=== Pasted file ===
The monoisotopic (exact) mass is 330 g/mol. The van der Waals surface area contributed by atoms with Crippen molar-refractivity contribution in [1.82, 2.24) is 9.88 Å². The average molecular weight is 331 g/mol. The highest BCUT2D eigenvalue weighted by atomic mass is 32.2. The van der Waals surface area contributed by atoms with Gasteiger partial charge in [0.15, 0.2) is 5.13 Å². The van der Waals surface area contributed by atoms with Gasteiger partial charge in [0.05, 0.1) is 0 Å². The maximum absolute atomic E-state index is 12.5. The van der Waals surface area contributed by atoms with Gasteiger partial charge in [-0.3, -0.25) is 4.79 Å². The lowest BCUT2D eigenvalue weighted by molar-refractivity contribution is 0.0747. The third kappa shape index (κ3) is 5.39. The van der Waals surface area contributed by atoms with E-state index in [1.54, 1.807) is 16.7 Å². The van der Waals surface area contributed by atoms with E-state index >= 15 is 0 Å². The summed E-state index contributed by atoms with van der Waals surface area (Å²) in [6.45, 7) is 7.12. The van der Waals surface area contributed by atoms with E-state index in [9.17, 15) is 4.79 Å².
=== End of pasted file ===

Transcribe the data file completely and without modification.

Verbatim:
The monoisotopic (exact) mass is 330 g/mol. The van der Waals surface area contributed by atoms with Crippen molar-refractivity contribution in [1.82, 2.24) is 9.88 Å². The average molecular weight is 331 g/mol. The highest BCUT2D eigenvalue weighted by atomic mass is 32.2. The van der Waals surface area contributed by atoms with Gasteiger partial charge in [0.15, 0.2) is 5.13 Å². The van der Waals surface area contributed by atoms with Gasteiger partial charge in [0.05, 0.1) is 0 Å². The maximum absolute atomic E-state index is 12.5. The van der Waals surface area contributed by atoms with Gasteiger partial charge in [-0.3, -0.25) is 4.79 Å². The lowest BCUT2D eigenvalue weighted by molar-refractivity contribution is 0.0747. The third kappa shape index (κ3) is 5.39. The van der Waals surface area contributed by atoms with E-state index in [1.54, 1.807) is 16.7 Å². The van der Waals surface area contributed by atoms with E-state index >= 15 is 0 Å². The summed E-state index contributed by atoms with van der Waals surface area (Å²) in [6.45, 7) is 7.12. The van der Waals surface area contributed by atoms with E-state index in [9.17, 15) is 4.79 Å².